This week a high-ranking police officer from Leicestershire constabulary came under fire after stating that people shouldn’t expect their burglaries to be investigated if they fail to secure windows and doors properly.
Chief constable, Phil Kay told his local newspaper the Loughborough Echo he would “far rather” police focused on preventing crime and protecting the public than investigating burglaries where carelessness may have played a role.
He further backed his comments with an unusual link to the NHS: “What the National Health Service will say is ‘we are not going to operate on you because your body mass is too high. They have not helped themselves to prevent an illness.’ “Yet if people leave doors or windows unlocked there is an expectation the police will investigate.”
This latest stance comes one year after the same police force piloted a scheme in which they ignored attempted break-ins at odd-numbered houses as part of an experiment to save money.
At the time their director of forensic sciences, Jo Ashworth said: “When we are operating within reduced budgets, it is critical that we make the absolute best use of our crime scene investigators’ time.”
The pilot was quickly set upon by Eric Tindall of Melton Mowbray Neighbourhood Watch, who rightly pointed out that ‘it does announce to the criminal element, that they can go down one side of the street, but on the other side they are going to need to be more cautious.”
Regardless of which side of the street you live on, odd or even, insurance firms and home security companies are warning that autumn is their busiest time of year and burglary rates are significantly higher during the colder months. Darker, shorter days provide the ideal cover for opportunist thieves. So, with the clocks set to go back next week, we’re sharing 10 things burglars don’t want you to know…
1. If you door doesn’t have a deadbolt you may as well not lock it
Always invest in deadbolts for doors, other locks can be casually picked in minutes using a credit card or screwdriver. Likewise if you leave sheds or garden gates unlocked with tools, ladders or gardening equipment lying around, you make breaking-in that much easier for burglars. You also cut down the time in takes for them to get in – which means your neighbours have less opportunity to spot them.
2. Don’t let any unexpected callers into your home
If anybody knocks at your door offering a service, do not let them in and pull the door to behind you. Pretending to be salespeople, gardeners and workmen is one method thieves use to size up you and your home. Always report it to the police, it’s unlikely your house is the only one in the street they are watching.
If you are having work or repairs carried out on your property always check your windows after the person has left. It’s easy to unlatch a window in a rarely used room (guest room, study, spare bathroom) and it go unnoticed. Many burglars have a day job and will return when you leave the house.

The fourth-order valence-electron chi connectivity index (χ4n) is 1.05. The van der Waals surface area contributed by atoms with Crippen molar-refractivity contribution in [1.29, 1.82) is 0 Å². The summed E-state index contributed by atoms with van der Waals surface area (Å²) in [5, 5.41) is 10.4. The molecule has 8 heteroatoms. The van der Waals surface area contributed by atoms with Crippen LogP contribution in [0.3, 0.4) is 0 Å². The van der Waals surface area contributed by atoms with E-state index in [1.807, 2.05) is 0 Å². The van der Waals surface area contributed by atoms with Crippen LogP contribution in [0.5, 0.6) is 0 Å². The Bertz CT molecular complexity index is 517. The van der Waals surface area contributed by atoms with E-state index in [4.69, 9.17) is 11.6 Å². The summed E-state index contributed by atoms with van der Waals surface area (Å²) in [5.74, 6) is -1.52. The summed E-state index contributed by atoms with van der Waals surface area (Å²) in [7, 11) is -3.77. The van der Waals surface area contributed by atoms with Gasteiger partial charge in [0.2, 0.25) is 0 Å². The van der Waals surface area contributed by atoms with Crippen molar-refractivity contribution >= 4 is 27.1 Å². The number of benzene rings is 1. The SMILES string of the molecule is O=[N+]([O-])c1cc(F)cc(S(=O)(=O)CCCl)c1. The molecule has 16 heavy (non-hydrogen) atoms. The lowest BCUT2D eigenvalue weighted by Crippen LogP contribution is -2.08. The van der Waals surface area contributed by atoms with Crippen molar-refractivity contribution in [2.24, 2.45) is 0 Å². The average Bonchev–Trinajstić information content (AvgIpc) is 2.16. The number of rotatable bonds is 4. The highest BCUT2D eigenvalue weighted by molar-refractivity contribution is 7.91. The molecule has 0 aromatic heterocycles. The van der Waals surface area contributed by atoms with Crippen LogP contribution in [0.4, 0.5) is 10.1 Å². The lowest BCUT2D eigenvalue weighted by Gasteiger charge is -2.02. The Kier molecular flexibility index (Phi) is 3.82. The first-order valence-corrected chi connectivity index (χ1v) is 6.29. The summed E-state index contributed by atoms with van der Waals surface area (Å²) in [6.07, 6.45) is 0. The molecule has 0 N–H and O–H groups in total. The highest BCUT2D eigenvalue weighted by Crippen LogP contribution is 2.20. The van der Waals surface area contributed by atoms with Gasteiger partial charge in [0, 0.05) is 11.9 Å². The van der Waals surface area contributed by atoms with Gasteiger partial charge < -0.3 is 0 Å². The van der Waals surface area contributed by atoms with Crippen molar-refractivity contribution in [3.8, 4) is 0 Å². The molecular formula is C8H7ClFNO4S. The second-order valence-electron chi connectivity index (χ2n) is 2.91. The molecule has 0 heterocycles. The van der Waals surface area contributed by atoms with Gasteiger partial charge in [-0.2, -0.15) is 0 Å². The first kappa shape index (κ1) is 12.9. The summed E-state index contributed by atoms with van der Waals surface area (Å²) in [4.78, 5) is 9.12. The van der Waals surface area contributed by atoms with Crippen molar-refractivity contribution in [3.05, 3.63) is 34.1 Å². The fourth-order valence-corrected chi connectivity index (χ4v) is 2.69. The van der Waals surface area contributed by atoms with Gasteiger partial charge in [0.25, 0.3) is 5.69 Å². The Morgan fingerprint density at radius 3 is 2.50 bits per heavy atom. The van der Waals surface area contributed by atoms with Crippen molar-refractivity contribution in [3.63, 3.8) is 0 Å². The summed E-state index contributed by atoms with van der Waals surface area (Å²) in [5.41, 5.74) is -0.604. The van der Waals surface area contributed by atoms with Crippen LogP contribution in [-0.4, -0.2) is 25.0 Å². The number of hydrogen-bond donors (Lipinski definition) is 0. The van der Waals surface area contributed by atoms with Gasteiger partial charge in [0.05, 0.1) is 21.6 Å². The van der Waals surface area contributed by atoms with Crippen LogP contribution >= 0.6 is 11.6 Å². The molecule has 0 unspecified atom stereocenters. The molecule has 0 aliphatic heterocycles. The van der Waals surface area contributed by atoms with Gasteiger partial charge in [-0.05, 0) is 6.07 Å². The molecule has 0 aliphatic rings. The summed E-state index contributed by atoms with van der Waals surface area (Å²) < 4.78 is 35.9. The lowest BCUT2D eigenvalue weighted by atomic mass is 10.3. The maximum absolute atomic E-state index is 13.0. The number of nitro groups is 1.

3. Keep your alarm control panel out of view
Place it near a window or door and anyone passing by will be able to tell if you’ve forgotten to enable it. Likewise don’t have the wiring running close to a cat flap, a skilled burglar will know where to cut. Majority of thieves enter through doors or the window over the kitchen sink, keep that in mind when setting up motion detectors.
4. Don’t leave keys outside your home
Under the mat, on top of the ledge and in the plant pot are the first places even the stupidest of thieves will look.
5. Don’t advertise expensive goods
Either by having them laying around in view of windows or not properly disposing of their packaging. Cut up boxes from expensive goods and hide them well in the recycling bin – especially around Christmas when optimistic thieves are most likely to strike.
6. Don’t store small valuables in your underwear drawer
It’s the first place burglars will look. Instead, store them in your child’s bedroom or a storage/spare room – somewhere they would least expect and are unlikely to search in a hurry.
8. Don’t rely on a ‘beware of the dog’ sign
If your house is very desirable, a skilled burglar will not be put off by a ‘beware of the dog’ sign. In fact, former burglars have revealed online that larger dogs are easier to tame (with goodies from your fridge) unlike ‘small yappy dogs that don’t shut up’.
9. Don’t post about your holiday on social media until you return
Uploading photographs of expensive goods and then your holiday plans will invite attention from local burglars.
10. Leaving the TV on and not collecting post
If a thief passes your home and notices that your Television is on all hours day and night, it’s a good indicator that you’re not home. So is post spilling out of the letterbox. Another trick burglars will try before they decide to break-in, is to leave a local takeaway leaflet half hanging out of your letterbox and see how long it takes you to remove it. If you can, ask a neighbour or friend to draw the curtains daily and check on the post whilst you’re away.